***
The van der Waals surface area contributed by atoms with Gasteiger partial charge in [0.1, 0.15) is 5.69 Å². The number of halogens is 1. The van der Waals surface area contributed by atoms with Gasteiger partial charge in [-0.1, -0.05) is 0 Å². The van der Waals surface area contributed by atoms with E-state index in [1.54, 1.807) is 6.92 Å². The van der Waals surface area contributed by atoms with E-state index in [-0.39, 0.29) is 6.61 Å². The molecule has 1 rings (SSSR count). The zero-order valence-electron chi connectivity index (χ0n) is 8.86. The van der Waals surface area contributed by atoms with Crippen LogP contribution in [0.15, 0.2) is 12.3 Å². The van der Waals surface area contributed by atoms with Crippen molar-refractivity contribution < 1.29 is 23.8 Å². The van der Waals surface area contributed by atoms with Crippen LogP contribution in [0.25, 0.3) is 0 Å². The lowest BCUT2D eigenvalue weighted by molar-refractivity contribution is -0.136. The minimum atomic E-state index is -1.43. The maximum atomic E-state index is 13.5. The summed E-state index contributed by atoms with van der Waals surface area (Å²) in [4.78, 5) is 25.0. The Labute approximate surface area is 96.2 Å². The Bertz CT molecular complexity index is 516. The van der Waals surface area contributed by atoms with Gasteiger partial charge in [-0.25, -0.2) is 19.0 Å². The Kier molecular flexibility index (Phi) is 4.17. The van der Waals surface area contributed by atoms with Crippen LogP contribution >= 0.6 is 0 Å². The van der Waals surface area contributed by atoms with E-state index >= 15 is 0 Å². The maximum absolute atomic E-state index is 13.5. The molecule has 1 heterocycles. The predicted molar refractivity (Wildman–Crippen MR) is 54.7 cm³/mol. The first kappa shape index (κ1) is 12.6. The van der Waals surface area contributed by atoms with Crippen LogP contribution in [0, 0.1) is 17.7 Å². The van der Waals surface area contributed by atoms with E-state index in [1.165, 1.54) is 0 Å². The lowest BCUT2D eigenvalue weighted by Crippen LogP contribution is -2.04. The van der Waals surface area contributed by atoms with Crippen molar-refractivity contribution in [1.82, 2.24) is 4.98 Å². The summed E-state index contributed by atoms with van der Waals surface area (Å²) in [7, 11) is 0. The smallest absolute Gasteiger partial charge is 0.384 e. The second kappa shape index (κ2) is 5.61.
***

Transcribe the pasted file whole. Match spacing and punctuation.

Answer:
The van der Waals surface area contributed by atoms with Gasteiger partial charge in [0.1, 0.15) is 5.69 Å². The number of halogens is 1. The van der Waals surface area contributed by atoms with Gasteiger partial charge in [-0.1, -0.05) is 0 Å². The van der Waals surface area contributed by atoms with E-state index in [1.54, 1.807) is 6.92 Å². The van der Waals surface area contributed by atoms with E-state index in [-0.39, 0.29) is 6.61 Å². The molecule has 1 rings (SSSR count). The zero-order valence-electron chi connectivity index (χ0n) is 8.86. The van der Waals surface area contributed by atoms with Crippen LogP contribution in [0.15, 0.2) is 12.3 Å². The van der Waals surface area contributed by atoms with Crippen molar-refractivity contribution < 1.29 is 23.8 Å². The van der Waals surface area contributed by atoms with Crippen LogP contribution in [0.25, 0.3) is 0 Å². The lowest BCUT2D eigenvalue weighted by molar-refractivity contribution is -0.136. The minimum atomic E-state index is -1.43. The maximum atomic E-state index is 13.5. The summed E-state index contributed by atoms with van der Waals surface area (Å²) in [4.78, 5) is 25.0. The Labute approximate surface area is 96.2 Å². The Bertz CT molecular complexity index is 516. The van der Waals surface area contributed by atoms with Gasteiger partial charge in [-0.25, -0.2) is 19.0 Å². The Kier molecular flexibility index (Phi) is 4.17. The van der Waals surface area contributed by atoms with Crippen LogP contribution >= 0.6 is 0 Å². The van der Waals surface area contributed by atoms with E-state index >= 15 is 0 Å². The maximum absolute atomic E-state index is 13.5. The molecule has 1 heterocycles. The predicted molar refractivity (Wildman–Crippen MR) is 54.7 cm³/mol. The first kappa shape index (κ1) is 12.6. The van der Waals surface area contributed by atoms with Crippen LogP contribution in [0, 0.1) is 17.7 Å². The van der Waals surface area contributed by atoms with E-state index in [1.165, 1.54) is 0 Å². The lowest BCUT2D eigenvalue weighted by Crippen LogP contribution is -2.04. The van der Waals surface area contributed by atoms with Crippen molar-refractivity contribution in [1.82, 2.24) is 4.98 Å². The summed E-state index contributed by atoms with van der Waals surface area (Å²) in [7, 11) is 0. The smallest absolute Gasteiger partial charge is 0.384 e. The second kappa shape index (κ2) is 5.61.